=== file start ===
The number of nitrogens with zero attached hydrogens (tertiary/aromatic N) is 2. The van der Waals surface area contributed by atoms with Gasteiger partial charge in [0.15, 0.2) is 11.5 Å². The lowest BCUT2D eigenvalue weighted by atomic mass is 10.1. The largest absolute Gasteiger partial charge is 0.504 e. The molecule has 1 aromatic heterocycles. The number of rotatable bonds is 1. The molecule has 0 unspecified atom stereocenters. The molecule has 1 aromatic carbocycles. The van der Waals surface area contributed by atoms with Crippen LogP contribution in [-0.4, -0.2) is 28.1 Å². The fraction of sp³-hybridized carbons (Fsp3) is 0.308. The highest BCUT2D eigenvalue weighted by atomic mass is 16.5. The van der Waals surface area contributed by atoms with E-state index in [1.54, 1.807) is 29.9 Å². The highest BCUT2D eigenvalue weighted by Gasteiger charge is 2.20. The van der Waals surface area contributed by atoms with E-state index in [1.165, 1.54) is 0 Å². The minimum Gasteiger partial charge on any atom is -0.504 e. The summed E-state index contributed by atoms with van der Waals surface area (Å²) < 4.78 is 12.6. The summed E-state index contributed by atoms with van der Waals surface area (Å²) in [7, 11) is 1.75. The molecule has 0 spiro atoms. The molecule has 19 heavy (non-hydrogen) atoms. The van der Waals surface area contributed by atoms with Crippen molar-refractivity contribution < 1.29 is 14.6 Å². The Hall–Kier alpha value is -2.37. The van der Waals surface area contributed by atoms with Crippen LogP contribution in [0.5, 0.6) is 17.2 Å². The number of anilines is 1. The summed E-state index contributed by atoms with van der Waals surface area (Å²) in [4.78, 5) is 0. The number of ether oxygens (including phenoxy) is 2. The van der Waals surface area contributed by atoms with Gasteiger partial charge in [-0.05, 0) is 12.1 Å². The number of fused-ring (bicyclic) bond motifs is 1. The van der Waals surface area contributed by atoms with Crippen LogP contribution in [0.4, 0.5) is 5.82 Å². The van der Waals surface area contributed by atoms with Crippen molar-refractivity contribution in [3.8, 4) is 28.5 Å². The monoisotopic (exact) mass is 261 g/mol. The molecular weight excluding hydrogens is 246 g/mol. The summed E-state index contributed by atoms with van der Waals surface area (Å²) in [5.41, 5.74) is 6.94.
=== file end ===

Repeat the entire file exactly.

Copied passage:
The number of nitrogens with zero attached hydrogens (tertiary/aromatic N) is 2. The van der Waals surface area contributed by atoms with Gasteiger partial charge in [0.15, 0.2) is 11.5 Å². The lowest BCUT2D eigenvalue weighted by atomic mass is 10.1. The largest absolute Gasteiger partial charge is 0.504 e. The molecule has 1 aromatic heterocycles. The number of rotatable bonds is 1. The molecule has 0 unspecified atom stereocenters. The molecule has 1 aromatic carbocycles. The van der Waals surface area contributed by atoms with Crippen LogP contribution in [-0.4, -0.2) is 28.1 Å². The fraction of sp³-hybridized carbons (Fsp3) is 0.308. The highest BCUT2D eigenvalue weighted by atomic mass is 16.5. The van der Waals surface area contributed by atoms with E-state index in [1.54, 1.807) is 29.9 Å². The highest BCUT2D eigenvalue weighted by Gasteiger charge is 2.20. The van der Waals surface area contributed by atoms with E-state index in [1.165, 1.54) is 0 Å². The minimum Gasteiger partial charge on any atom is -0.504 e. The summed E-state index contributed by atoms with van der Waals surface area (Å²) < 4.78 is 12.6. The summed E-state index contributed by atoms with van der Waals surface area (Å²) in [7, 11) is 1.75. The molecule has 0 spiro atoms. The molecule has 19 heavy (non-hydrogen) atoms. The van der Waals surface area contributed by atoms with Crippen molar-refractivity contribution < 1.29 is 14.6 Å². The Hall–Kier alpha value is -2.37. The van der Waals surface area contributed by atoms with Crippen LogP contribution in [0.5, 0.6) is 17.2 Å². The number of anilines is 1. The summed E-state index contributed by atoms with van der Waals surface area (Å²) in [4.78, 5) is 0. The number of ether oxygens (including phenoxy) is 2. The van der Waals surface area contributed by atoms with Gasteiger partial charge in [-0.05, 0) is 12.1 Å². The number of fused-ring (bicyclic) bond motifs is 1. The van der Waals surface area contributed by atoms with Crippen LogP contribution in [0.4, 0.5) is 5.82 Å². The van der Waals surface area contributed by atoms with Crippen molar-refractivity contribution in [3.8, 4) is 28.5 Å². The monoisotopic (exact) mass is 261 g/mol. The molecular weight excluding hydrogens is 246 g/mol. The summed E-state index contributed by atoms with van der Waals surface area (Å²) in [5.41, 5.74) is 6.94.